All teams play better defense in the end zone. All offenses play better in midfield when given four downs. I assure you that Burke knows these things. I would tend to doubt that the Broncos D or the Patriots O are anomalous in this regard.

Most teams play somewhat predictably (and as a result inefficiently) late in the fourth quarter when nursing a lead. That's built into Burke's model as well, although perhaps you could convince me that Gary Kubiak is an outlier in this regard.
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Old 01-24-2016, 10:43 PM   #607
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One thing that hasn't been accounted for in this discussion is that sometimes the coaches go off of the personnel on the field. Denver was going without their two starting safeties on at least two of those drives. Another factor is maybe there was a match up that they thought they could take advantage of or a play that they really thought would be successful. There's much more to the decision-making then just charts.


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Old 01-24-2016, 10:43 PM   #608
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I'm not surprised Belichick went for it though, he's always been the type to go for it with the assumption that historical probability would work in his favor. In this case, it didn't, because they were being dominated.
Just last week a team outscored its opponent 31-0 in one half and got outscored 24-0 in the second half. It's generally not too helpful to put so much stock in the events of one game.
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Old 01-25-2016, 01:24 PM   #609
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Death. Taxes. Carson Palmer absolutely shitting the bed in a playoff game.
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Old 01-25-2016, 01:36 PM   #610
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I would have rather seen Pats/Panthers than Broncos/Panthers, but I'll be rooting for Peyton to win another SB and ride off into the sunset. I would think that Carolina will be favored to win. Whoever wins, I just want a close game. No 44-8 blow outs.
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Old 01-25-2016, 01:38 PM   #611
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I probably wouldn't have watched at all if it had been Pats/Seahawks, so I've been satisfied with any possible outcome for a week or so now.

Hoping Denver wins so the Eli > Peyton truthers will have no ammo left.
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Old 01-25-2016, 02:01 PM   #612
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I probably wouldn't have watched at all if it had been Pats/Seahawks, so I've been satisfied with any possible outcome for a week or so now.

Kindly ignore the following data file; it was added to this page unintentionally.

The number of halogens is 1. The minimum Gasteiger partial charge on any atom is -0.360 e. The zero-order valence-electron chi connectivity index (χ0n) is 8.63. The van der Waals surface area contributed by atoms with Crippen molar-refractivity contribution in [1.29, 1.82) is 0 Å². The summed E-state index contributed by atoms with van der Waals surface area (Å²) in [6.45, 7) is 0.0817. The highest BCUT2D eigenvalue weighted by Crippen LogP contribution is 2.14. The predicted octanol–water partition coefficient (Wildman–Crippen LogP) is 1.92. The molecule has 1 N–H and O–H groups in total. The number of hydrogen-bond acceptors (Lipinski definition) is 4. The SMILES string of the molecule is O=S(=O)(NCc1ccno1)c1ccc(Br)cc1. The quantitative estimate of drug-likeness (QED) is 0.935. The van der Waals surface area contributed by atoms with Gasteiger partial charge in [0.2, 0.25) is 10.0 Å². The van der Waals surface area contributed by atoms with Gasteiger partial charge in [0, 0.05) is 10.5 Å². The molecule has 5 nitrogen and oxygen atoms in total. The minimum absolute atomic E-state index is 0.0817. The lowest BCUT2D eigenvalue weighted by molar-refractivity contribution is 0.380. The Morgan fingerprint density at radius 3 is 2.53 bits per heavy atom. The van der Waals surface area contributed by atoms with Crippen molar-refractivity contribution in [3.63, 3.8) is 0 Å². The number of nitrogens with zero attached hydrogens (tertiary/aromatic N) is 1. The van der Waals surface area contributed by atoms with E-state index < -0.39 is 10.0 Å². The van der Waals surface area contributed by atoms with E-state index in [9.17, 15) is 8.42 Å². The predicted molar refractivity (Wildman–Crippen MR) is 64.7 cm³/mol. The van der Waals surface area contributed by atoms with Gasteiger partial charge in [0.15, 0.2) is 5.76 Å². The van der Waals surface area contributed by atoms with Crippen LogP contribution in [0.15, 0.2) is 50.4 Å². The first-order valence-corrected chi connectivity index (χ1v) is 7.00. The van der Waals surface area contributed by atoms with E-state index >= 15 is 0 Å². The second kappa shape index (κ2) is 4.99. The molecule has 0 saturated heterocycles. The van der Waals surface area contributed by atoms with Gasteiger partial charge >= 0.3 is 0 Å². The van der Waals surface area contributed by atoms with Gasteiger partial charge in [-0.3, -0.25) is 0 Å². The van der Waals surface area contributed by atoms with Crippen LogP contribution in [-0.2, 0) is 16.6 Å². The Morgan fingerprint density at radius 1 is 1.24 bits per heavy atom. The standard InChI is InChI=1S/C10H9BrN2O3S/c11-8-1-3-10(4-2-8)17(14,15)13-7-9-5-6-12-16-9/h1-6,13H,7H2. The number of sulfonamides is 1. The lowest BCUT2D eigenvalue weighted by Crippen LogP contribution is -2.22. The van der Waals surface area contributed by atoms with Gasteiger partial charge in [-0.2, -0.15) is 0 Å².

Hoping Denver wins so the Eli > Peyton truthers will have no ammo left.
I call double BS on this. You would have watched the Super Bowl regardless of the match-up. It's still the Super Bowl. Where you planning on going shopping at the mall for 6 hours? Good Lord even. The "truthers" ? would still have a debate. Eli is 2 for 2. If Peyton wins, he'll be 2 for 5. The only way he'll be "better" than Eli is to win 3 Super Bowls.
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Old 01-25-2016, 02:45 PM   #613
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I call rebuttal BS. If a QB can make it to 5 Super Bowls, and only win two, and have better career numbers, he's better than a guy who only made it to two Super Bowls and won both.
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Old 01-25-2016, 02:55 PM   #614
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I call rebuttal BS. If a QB can make it to 5 Super Bowls, and only win two, and have better career numbers, he's better than a guy who only made it to two Super Bowls and won both.
There's no doubt that Peyton has accomplished more in the NFL and has more wins, BUT Eli is perfect in the Super Bowl and Peyton has lost twice. Now, naturally, I'm just having some good natured fun with LM, but Eli has achieved more success in the Super Bowl than his brother. A victory in 2 weeks will only equal Eli's success. Another famous Denver QB was 2 for 5 in the SB, but he managed to save his best for last.
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Old 01-25-2016, 03:45 PM   #615
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If we were talking about golf, tennis or boxing, championships would be a reasonable measure of greatness. Since we're talking about football, a team sport, one could use the Giants' consistent playoff absences against Eli just as easily as you could use the rings in his favor.

But please, feel free to argue that Trent Dilfer and Brad Johnson are better QBs than Dan Marino and Fran Tarkenton. I'd like to see that.